It is probably a mistake to read too much into this study, or even to accept the co-author’s bald claim that “there is no North-South divide” (Razib points out that it’s not that there aren’t genetic differences between North and South Indians — there are — but they fall on a gradient, rather than a solid barrier). Still, the study might have implications for South Indian activists who articulate a separatist “Dravidian” agenda, as well as North Indian “Aryan Invasion” proponents, who fantasize that they are really European. The only people who are really genetically “pure” on the Indian subcontinent are, it appears, the Onge. Continue reading
The good folks over at Marginal Revolution have yet another interesting post about Desi schools. Here at SM, we first touched on this topic when we discussed the incredible outcome differences between government and private schools - even with low income students and often at a much lower total cost per student. A post last week noted one reason for poor performance at government schools – classic public choice economics as absentee teachers discovered how to game the system to maximize their salaries while minimizing risks to their slice of the public trough.
In this study, UCSD researchers Karthik Muralidharan and Venkatesh Sundararaman (with names like that, I suspect they’ll know a thing or 2 about the Desh), describe the results of a carefully crafted, multiyear program conducted in Andhra Pradesh (AP). The results are impressive -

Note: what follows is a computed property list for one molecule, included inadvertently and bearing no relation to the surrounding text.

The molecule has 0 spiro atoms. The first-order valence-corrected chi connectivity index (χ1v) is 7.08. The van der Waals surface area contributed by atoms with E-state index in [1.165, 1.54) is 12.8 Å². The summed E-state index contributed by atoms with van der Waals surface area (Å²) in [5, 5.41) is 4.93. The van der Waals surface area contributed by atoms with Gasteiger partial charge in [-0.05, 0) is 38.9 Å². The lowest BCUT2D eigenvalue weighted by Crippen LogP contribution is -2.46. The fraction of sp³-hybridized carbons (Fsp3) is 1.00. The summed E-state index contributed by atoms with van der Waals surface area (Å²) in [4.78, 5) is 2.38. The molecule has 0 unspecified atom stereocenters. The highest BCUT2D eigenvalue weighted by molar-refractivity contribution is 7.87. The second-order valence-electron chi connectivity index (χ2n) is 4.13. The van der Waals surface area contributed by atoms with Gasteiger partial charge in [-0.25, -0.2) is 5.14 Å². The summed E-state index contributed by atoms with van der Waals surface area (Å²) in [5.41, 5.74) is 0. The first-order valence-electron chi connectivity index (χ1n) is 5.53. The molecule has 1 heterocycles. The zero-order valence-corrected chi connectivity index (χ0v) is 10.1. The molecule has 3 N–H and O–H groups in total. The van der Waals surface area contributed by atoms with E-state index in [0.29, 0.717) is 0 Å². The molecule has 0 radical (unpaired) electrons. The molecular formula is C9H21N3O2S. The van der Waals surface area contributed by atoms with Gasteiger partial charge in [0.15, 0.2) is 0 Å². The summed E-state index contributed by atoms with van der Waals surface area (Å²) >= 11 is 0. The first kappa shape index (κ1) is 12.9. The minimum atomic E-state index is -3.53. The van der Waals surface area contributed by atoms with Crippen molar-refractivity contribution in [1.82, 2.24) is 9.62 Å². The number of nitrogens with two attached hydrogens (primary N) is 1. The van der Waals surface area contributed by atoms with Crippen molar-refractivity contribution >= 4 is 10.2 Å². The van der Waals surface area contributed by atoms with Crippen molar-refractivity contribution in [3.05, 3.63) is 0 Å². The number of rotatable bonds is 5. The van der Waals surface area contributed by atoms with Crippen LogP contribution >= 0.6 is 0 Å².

What the people want, the people get!
(Sorry, Joolz, not Keegan Singh.)
Due to popular demand I’ve got three more segments of the MTV Iggy interview with Naseeruddin Shah. Looking back, I can’t believe we asked some of these questions. He continued to be gracious, thoughtful, and startlingly candid:
What’s the difference between theater and film? Legendary Indian actor Naseeruddin Shah explains to us why the two should be starkly delineated. “I can’t understand why they remake movies as plays — and then do them exactly like movies!” he says, referring those well-known Broadway plays in which helicopters crash and ships sink onstage. With his theatrical company, Motley, Naseeruddin is bringing back the lost art of Dastangoi, the ancient practice of storytelling in which the end of one story leads to the beginning of the next — bringing theater back to its original intent: one actor, one audience:
The rumors have been confirmed. Us Weekly just reported that 39-year-old Top Chef host Padma Lakshmi is indeed pregnant.
“Model, author, and Emmy-nominated Padma Lakshmi confirms that she is carrying her first child after years of struggling with endometriosis, a cause for which she has co-founded the Endometriosis Foundation of America,” the rep tells Us of Lakshmi, 39.
“As a result of her condition, this pregnancy has been referred to by her physician as nothing short of a medical miracle, and due to its delicate nature, we ask/implore the press to respect Ms. Lakshmi’s privacy at this time,” the rep continues.
Yes, but on to the real question: who’s the baby’s daddy?
The baby’s father has not been revealed. Online reports have speculated Manu Nathan is the dad, but her rep denies that, telling Us he’s Lakshmi’s cousin.
Either way, this baby is gonna be one heck of a cutie. Congrats to the momma-to-be! Continue reading